CRA

What Are Margin of Exposure (MOE) and Margin of Safety (MOS) and How to Calculate

Little Pro on 2018-07-06 Views:  Update:2018-10-17

Margin of exposure(MOE) and margin of safety (MOS) are two very important concepts in chemical risk assessment. They are both used to characterize chemical exposure risks.  In this article, we will summarize their definition, compare their difference and show you how to calculate them.

Definition of Margin of Exposure (MOE)

Margin of exposure (MOE) is the ratio of  no-observed-adverse-effect level (NOAEL) obtained from animal toxicology studies to the predicted, or estimated human exposure level or dose. It is commonly used in human health risk assessment (i.e, assessing the safety of a cosmetic ingredient or a food impurity ). 

For a chemical substance with health thresholds (i.e, not genotoxic and not carcinogenic), a MOE >= 100 is generally considered to be protective. 

  • MOE = NOAEL/Estimated Exposure Dose
  • Unit of NOAEL: mg/kg bw/day or ppm

Sometimes, a higher MOE than 100 is needed when: 

  • the NOAEL is not obtained from chronic toxicity studies while exposure is chronic;
  • only a LOAEL but not a NOAEL was identified. 
  • there are uncertainties regarding the quality of the available data
  • there is a probability for underestimation of exposure 
  • there is a need to protect sensitive group of people 

For genotoxic and carcinogenic compounds, you need to use the following equation to calculate the MOE since NOAEL values cannot be identified for those substances. In general a MOE >= 10,000 is considered to be protective. The approach below has been used by EFSA to assess genotoxic and carcinogenic impurities in food.

  • MOE = BMDL/Estimated Exposure Dose
  • BMDL = Benchmark-dose lower bound. It is a reference value derived from the Benchmark dose (BMD) which extends the use of response data from animal studies.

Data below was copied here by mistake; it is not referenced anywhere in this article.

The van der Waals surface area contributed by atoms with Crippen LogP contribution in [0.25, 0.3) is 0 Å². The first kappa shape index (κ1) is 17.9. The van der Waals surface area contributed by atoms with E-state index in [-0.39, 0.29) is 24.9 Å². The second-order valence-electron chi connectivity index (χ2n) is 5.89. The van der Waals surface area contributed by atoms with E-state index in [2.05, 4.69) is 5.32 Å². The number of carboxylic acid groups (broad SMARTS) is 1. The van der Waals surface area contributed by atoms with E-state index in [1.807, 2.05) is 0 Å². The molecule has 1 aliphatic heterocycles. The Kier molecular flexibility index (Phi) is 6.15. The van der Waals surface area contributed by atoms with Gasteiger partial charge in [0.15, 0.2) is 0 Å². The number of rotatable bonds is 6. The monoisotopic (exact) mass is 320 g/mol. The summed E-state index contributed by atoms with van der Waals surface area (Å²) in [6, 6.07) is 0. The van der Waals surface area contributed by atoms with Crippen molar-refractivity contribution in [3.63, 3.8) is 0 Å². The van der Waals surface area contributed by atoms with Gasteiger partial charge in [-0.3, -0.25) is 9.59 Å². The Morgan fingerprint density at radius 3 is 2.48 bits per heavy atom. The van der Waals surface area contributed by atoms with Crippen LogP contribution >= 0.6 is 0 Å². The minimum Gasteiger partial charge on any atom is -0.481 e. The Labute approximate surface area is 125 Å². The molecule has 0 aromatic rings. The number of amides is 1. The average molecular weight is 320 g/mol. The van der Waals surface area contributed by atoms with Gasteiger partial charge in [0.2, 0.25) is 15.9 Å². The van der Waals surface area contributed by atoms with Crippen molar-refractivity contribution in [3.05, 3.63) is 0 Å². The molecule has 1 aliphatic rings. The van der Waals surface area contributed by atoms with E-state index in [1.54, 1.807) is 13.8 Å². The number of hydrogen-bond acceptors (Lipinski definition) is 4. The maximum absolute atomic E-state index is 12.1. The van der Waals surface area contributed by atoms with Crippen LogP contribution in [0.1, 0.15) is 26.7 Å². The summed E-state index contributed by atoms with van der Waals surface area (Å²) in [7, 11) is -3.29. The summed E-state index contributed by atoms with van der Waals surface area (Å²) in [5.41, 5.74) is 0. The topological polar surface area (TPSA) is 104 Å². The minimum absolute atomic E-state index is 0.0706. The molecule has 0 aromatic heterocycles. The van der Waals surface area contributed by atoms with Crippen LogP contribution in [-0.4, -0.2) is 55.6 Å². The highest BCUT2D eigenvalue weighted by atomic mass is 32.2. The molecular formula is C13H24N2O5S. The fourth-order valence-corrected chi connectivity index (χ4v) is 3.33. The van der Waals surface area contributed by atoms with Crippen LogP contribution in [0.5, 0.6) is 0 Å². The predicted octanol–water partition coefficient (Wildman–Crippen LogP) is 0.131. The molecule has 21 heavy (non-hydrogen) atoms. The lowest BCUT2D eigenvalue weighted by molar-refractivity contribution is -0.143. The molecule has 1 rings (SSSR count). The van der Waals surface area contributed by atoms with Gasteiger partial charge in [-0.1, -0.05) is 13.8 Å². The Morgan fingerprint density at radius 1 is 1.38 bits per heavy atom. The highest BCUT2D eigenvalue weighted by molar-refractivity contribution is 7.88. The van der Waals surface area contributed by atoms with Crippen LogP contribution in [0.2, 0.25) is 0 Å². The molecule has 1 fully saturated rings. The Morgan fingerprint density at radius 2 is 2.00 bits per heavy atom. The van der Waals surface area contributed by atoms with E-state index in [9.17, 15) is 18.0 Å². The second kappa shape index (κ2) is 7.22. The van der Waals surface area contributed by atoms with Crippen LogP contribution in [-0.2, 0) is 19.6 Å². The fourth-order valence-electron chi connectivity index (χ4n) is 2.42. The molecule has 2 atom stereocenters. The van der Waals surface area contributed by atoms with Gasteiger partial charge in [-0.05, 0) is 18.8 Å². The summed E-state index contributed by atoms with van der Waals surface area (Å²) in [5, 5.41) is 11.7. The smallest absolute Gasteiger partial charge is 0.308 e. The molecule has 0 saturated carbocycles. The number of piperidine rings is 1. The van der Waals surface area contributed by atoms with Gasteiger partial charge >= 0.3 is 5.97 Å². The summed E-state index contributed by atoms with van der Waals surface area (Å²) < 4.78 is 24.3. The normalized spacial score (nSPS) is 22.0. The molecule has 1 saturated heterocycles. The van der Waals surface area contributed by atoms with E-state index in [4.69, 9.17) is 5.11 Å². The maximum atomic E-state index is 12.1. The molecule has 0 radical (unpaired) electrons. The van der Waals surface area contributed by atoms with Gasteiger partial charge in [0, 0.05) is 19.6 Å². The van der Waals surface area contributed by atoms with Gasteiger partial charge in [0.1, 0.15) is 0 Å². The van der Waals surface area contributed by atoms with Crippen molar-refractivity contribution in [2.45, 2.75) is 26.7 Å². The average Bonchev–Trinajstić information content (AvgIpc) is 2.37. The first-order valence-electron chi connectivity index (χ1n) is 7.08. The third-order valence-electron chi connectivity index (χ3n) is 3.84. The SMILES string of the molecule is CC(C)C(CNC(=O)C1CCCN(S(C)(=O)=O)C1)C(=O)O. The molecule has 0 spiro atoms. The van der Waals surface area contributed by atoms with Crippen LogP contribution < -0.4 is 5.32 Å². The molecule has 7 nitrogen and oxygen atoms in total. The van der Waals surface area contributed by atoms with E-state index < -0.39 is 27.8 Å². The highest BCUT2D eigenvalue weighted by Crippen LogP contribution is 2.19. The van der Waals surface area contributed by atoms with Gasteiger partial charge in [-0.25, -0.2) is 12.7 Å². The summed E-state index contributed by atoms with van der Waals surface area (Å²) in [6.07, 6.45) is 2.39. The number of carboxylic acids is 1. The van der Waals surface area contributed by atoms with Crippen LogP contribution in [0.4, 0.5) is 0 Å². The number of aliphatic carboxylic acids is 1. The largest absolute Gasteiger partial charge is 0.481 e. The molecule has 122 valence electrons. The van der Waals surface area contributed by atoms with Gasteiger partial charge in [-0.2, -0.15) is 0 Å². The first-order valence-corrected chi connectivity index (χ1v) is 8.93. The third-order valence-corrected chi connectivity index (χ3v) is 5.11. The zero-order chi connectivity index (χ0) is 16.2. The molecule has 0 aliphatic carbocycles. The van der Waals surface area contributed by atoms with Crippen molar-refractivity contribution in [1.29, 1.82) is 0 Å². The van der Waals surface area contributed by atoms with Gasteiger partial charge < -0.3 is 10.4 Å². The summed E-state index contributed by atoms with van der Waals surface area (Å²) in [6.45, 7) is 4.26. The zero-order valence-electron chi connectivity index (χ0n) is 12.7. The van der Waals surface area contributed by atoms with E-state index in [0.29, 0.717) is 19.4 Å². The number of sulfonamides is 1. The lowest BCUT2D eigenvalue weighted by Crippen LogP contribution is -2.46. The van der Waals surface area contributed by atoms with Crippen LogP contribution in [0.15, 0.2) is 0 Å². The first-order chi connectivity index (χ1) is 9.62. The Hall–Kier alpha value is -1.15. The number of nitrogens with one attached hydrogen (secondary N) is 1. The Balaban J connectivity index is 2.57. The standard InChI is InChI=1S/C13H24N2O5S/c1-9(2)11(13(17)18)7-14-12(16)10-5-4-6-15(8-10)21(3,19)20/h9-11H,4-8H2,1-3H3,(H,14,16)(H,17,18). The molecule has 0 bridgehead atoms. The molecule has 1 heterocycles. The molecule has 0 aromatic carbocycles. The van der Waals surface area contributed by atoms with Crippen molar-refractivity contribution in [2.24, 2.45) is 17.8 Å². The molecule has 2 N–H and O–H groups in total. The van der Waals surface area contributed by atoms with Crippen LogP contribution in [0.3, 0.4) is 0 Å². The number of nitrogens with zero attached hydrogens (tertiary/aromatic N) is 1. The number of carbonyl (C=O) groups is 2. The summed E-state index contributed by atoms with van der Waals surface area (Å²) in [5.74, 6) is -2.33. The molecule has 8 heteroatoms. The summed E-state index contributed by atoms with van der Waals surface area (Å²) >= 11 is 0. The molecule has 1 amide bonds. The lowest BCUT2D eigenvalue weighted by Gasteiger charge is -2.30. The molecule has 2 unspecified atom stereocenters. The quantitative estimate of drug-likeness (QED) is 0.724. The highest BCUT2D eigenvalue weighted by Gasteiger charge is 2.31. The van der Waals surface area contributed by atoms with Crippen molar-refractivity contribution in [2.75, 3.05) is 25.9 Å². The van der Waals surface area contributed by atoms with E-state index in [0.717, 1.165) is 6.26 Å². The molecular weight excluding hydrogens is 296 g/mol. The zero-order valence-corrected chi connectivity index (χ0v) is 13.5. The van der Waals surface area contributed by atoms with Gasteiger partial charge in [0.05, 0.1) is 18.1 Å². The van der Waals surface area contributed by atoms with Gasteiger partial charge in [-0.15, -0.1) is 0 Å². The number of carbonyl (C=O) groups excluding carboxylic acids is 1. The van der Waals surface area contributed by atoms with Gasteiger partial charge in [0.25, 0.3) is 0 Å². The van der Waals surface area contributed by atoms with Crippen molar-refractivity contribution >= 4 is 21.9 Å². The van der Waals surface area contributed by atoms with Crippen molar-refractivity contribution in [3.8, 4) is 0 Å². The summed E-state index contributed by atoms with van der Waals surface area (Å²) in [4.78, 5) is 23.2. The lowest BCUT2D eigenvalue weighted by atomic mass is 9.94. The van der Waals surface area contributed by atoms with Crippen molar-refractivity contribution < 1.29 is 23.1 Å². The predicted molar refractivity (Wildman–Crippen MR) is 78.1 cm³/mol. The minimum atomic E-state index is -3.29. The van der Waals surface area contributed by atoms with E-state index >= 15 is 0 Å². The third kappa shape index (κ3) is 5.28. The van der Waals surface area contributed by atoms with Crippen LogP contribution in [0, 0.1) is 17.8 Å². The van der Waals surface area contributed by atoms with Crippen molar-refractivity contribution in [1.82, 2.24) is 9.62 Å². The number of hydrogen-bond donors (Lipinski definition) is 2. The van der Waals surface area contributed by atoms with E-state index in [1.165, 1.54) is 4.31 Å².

• Unit of BMDL: mg/kg bw/day or ppm.

Definition of Margin of Safety (MOS)

Unlike MOE, different experts may have different understandings of the margin of safety (MOS). There are 3 definitions. All of them are correct.

Definition 1: Margin of Safety (MOS) is the ratio of the lethal dose to 1% of population to the effective dose to 99% of the population (LD1/ED99). It is used to measure drug safety in pharma industry.

  • MOS = LD1/ED99
  • Bigger is better. 

Definition 2: Margin of safety (MOS) is the ratio of  no-observed-adverse-effect level (NOAEL) obtained from animal toxicology studies to the predicted, or estimated human exposure level or dose. It is equivalent to MOE. It is often used to assess the safety of cosmetic ingredients. For example, CFDA uses this appraoch. 

  • MOS = NOAEL/Estimated Exposure Dose

For a chemical substance with health thresholds (i.e, not genotoxic and not carcinogenic), a MOS >= 100 is generally considered to be protective. 

Definition 3: Margin of safety (MOS) is the ratio of derived reference dose (i.e, ADI, RfD, DNEL) to the predicted, or estimated human exposure level or dose. This definition is less common.

  • MOS = Derived Reference Dose/Estimated Exposure Dose
  • Bigger is better. Minimum requirement is >1.

Example: MOE/MOS Calculation

If 2 NOAEL values have been identified from long-term rat studies (10mg/kg bw/day for reproductive toxicity, 50mg/kg bw/day for dietary chronic toxicity), the lowest NOAEL(10mg/kg bw/d) will be used to calculate the MOE/MOS. If estimated human intake is 1mg/kg bw/d, then the MOE/MOS will be equal to 10. Since this value is <100, the chemical exposure risk is not likely to be acceptable.

References

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 Tags: Topics - CRAToxicology and Health Risk Assessment

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